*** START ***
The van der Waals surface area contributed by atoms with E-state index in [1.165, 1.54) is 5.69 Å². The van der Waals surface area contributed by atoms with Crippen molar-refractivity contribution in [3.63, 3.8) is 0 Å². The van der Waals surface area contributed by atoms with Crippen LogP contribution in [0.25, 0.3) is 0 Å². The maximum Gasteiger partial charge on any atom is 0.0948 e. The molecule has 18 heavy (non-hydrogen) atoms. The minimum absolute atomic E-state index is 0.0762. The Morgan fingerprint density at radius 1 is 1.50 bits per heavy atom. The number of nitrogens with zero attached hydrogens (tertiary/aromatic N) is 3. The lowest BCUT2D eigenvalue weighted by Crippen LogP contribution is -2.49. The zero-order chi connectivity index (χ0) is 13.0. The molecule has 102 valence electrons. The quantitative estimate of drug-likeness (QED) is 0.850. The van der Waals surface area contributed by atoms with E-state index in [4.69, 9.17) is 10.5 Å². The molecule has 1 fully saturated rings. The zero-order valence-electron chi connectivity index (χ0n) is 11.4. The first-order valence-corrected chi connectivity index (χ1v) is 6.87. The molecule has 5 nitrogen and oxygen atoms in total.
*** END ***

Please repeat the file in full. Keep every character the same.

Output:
The van der Waals surface area contributed by atoms with E-state index in [1.165, 1.54) is 5.69 Å². The van der Waals surface area contributed by atoms with Crippen molar-refractivity contribution in [3.63, 3.8) is 0 Å². The van der Waals surface area contributed by atoms with Crippen LogP contribution in [0.25, 0.3) is 0 Å². The maximum Gasteiger partial charge on any atom is 0.0948 e. The molecule has 18 heavy (non-hydrogen) atoms. The minimum absolute atomic E-state index is 0.0762. The Morgan fingerprint density at radius 1 is 1.50 bits per heavy atom. The number of nitrogens with zero attached hydrogens (tertiary/aromatic N) is 3. The lowest BCUT2D eigenvalue weighted by Crippen LogP contribution is -2.49. The zero-order chi connectivity index (χ0) is 13.0. The molecule has 102 valence electrons. The quantitative estimate of drug-likeness (QED) is 0.850. The van der Waals surface area contributed by atoms with E-state index in [4.69, 9.17) is 10.5 Å². The molecule has 1 fully saturated rings. The zero-order valence-electron chi connectivity index (χ0n) is 11.4. The first-order valence-corrected chi connectivity index (χ1v) is 6.87. The molecule has 5 nitrogen and oxygen atoms in total.